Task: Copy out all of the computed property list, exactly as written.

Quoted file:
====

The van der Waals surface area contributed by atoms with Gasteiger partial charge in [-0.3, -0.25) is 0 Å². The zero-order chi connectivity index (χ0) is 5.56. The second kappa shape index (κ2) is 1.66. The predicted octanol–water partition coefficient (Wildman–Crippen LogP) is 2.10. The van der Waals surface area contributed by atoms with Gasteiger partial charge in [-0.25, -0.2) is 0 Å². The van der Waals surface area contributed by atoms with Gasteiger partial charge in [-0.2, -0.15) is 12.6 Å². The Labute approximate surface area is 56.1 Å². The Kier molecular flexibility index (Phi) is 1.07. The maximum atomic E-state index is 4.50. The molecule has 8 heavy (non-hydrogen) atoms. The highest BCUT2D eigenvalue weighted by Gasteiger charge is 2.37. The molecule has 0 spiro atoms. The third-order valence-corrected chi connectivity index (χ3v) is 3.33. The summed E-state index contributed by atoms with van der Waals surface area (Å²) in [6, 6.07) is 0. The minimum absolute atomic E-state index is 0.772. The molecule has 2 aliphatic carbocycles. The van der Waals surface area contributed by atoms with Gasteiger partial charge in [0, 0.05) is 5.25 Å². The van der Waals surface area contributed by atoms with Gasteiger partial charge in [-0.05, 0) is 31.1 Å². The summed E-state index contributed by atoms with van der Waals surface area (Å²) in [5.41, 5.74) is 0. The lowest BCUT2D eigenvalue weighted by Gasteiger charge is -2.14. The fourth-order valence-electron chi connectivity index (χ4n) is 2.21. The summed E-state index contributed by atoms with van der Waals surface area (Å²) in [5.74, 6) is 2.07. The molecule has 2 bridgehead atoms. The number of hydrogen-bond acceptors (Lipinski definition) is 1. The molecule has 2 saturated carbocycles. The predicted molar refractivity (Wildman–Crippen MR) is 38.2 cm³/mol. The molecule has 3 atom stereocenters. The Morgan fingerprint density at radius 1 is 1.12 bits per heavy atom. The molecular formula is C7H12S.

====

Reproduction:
The van der Waals surface area contributed by atoms with Gasteiger partial charge in [-0.3, -0.25) is 0 Å². The zero-order chi connectivity index (χ0) is 5.56. The second kappa shape index (κ2) is 1.66. The predicted octanol–water partition coefficient (Wildman–Crippen LogP) is 2.10. The van der Waals surface area contributed by atoms with Gasteiger partial charge in [-0.25, -0.2) is 0 Å². The van der Waals surface area contributed by atoms with Gasteiger partial charge in [-0.2, -0.15) is 12.6 Å². The Labute approximate surface area is 56.1 Å². The Kier molecular flexibility index (Phi) is 1.07. The maximum atomic E-state index is 4.50. The molecule has 8 heavy (non-hydrogen) atoms. The highest BCUT2D eigenvalue weighted by Gasteiger charge is 2.37. The molecule has 0 spiro atoms. The third-order valence-corrected chi connectivity index (χ3v) is 3.33. The summed E-state index contributed by atoms with van der Waals surface area (Å²) in [6, 6.07) is 0. The minimum absolute atomic E-state index is 0.772. The molecule has 2 aliphatic carbocycles. The van der Waals surface area contributed by atoms with Gasteiger partial charge in [0, 0.05) is 5.25 Å². The van der Waals surface area contributed by atoms with Gasteiger partial charge in [-0.05, 0) is 31.1 Å². The summed E-state index contributed by atoms with van der Waals surface area (Å²) in [5.41, 5.74) is 0. The lowest BCUT2D eigenvalue weighted by Gasteiger charge is -2.14. The fourth-order valence-electron chi connectivity index (χ4n) is 2.21. The summed E-state index contributed by atoms with van der Waals surface area (Å²) in [5.74, 6) is 2.07. The molecule has 2 bridgehead atoms. The number of hydrogen-bond acceptors (Lipinski definition) is 1. The molecule has 2 saturated carbocycles. The predicted molar refractivity (Wildman–Crippen MR) is 38.2 cm³/mol. The molecule has 3 atom stereocenters. The Morgan fingerprint density at radius 1 is 1.12 bits per heavy atom. The molecular formula is C7H12S.